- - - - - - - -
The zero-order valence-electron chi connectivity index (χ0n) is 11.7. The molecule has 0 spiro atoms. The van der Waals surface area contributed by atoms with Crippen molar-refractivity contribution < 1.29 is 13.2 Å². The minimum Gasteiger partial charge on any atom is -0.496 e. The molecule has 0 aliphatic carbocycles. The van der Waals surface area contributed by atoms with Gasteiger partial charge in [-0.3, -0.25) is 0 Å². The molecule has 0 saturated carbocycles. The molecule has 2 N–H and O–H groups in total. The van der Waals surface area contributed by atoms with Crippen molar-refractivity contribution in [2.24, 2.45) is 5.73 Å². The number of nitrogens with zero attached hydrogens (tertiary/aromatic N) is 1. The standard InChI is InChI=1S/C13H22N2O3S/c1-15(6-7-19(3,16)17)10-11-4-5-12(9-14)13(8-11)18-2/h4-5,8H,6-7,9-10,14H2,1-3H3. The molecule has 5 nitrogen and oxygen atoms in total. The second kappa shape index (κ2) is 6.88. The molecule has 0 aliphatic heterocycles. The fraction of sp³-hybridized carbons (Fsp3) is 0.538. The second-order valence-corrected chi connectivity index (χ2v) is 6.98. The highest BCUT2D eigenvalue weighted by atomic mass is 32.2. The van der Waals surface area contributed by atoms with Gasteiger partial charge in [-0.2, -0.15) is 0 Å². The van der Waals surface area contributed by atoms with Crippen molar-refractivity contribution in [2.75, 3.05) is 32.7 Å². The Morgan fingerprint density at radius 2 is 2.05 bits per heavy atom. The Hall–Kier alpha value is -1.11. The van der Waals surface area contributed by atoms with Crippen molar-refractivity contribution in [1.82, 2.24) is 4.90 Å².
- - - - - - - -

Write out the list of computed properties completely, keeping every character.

The zero-order valence-electron chi connectivity index (χ0n) is 11.7. The molecule has 0 spiro atoms. The van der Waals surface area contributed by atoms with Crippen molar-refractivity contribution < 1.29 is 13.2 Å². The minimum Gasteiger partial charge on any atom is -0.496 e. The molecule has 0 aliphatic carbocycles. The van der Waals surface area contributed by atoms with Gasteiger partial charge in [-0.3, -0.25) is 0 Å². The molecule has 0 saturated carbocycles. The molecule has 2 N–H and O–H groups in total. The van der Waals surface area contributed by atoms with Crippen molar-refractivity contribution in [2.24, 2.45) is 5.73 Å². The number of nitrogens with zero attached hydrogens (tertiary/aromatic N) is 1. The standard InChI is InChI=1S/C13H22N2O3S/c1-15(6-7-19(3,16)17)10-11-4-5-12(9-14)13(8-11)18-2/h4-5,8H,6-7,9-10,14H2,1-3H3. The molecule has 5 nitrogen and oxygen atoms in total. The second kappa shape index (κ2) is 6.88. The molecule has 0 aliphatic heterocycles. The fraction of sp³-hybridized carbons (Fsp3) is 0.538. The second-order valence-corrected chi connectivity index (χ2v) is 6.98. The highest BCUT2D eigenvalue weighted by atomic mass is 32.2. The van der Waals surface area contributed by atoms with Gasteiger partial charge in [-0.2, -0.15) is 0 Å². The van der Waals surface area contributed by atoms with Crippen molar-refractivity contribution in [2.75, 3.05) is 32.7 Å². The Morgan fingerprint density at radius 2 is 2.05 bits per heavy atom. The Hall–Kier alpha value is -1.11. The van der Waals surface area contributed by atoms with Crippen molar-refractivity contribution in [1.82, 2.24) is 4.90 Å².